# ChampernowneNumber

gives the base-b Champernowne number .

gives the base-10 Champernowne number.

# Details • Mathematical constants treated as numeric by NumericQ and as constants by D.
• is a normal transcendental real number whose base-b representation is obtained by concatenating base-b digits of consecutive integers.
• ChampernowneNumber can be evaluated to arbitrary numerical precision.
• ChampernowneNumber automatically threads over lists.

# Background & Context

• represents the base-b Champernowne constant, defined as the concatenation of the base-b digits of consecutive positive integers placed to the right of a decimal point. The base-10 Champernowne constant may be computed using and has value 0.1234567891011. A concise nested sum for is given by .
• is both irrational and transcendental, meaning it can be expressed neither as a ratio of integers nor as the root of any integer polynomial. In addition, as a result of its definition, is normal (meaning the digits in its base-b expansion are equally distributed) in base b.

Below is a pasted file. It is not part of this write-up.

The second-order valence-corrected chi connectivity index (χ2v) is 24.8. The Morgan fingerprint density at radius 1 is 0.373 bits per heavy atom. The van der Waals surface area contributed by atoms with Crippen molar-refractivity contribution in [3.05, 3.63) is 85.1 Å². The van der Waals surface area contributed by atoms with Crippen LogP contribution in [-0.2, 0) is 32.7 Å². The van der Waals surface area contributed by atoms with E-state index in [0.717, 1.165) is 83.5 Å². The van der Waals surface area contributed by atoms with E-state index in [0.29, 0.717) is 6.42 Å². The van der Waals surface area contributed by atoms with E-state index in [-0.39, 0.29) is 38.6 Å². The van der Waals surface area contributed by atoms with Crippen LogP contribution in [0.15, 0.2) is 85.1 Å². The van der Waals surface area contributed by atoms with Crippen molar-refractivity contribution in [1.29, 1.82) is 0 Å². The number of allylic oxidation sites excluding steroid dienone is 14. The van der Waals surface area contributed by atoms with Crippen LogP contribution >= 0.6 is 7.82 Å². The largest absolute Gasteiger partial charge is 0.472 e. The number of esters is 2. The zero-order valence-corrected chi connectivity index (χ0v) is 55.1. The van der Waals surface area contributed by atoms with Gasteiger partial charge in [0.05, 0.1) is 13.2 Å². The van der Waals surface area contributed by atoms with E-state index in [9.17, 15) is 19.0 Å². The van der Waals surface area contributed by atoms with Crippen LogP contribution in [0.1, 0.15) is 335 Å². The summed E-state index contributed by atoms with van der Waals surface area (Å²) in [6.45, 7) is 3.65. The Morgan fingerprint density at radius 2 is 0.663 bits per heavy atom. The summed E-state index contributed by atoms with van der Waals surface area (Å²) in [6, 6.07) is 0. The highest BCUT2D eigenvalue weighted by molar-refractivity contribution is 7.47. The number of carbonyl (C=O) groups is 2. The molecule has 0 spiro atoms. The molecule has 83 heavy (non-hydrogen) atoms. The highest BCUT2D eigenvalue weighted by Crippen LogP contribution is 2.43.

• For specific base b, is treated as numeric by NumericQ and as a constant by D. ChampernowneNumber automatically threads over lists and can be evaluated to arbitrary numerical precision using N. RealDigits can be used to return a list of digits of ChampernowneNumber and ContinuedFraction to obtain terms of its continued fraction expansion. The continued fractions for contain very large sporadic terms, resulting in excellent rational approximations but making them potentially challenging to calculate.

# Examples

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## Basic Examples(2)

Evaluate to high precision:

Plot values of the first few Champernowne numbers:

## Scope(3)

Evaluate for different base:

Compute continued fraction expansion:

## Possible Issues(1)

The base must be an integer greater than 1:  ## Neat Examples(1)

Sizes of integers occurring in the first 1000 terms of continued fraction expansion of C10:

Introduced in 2008
(7.0)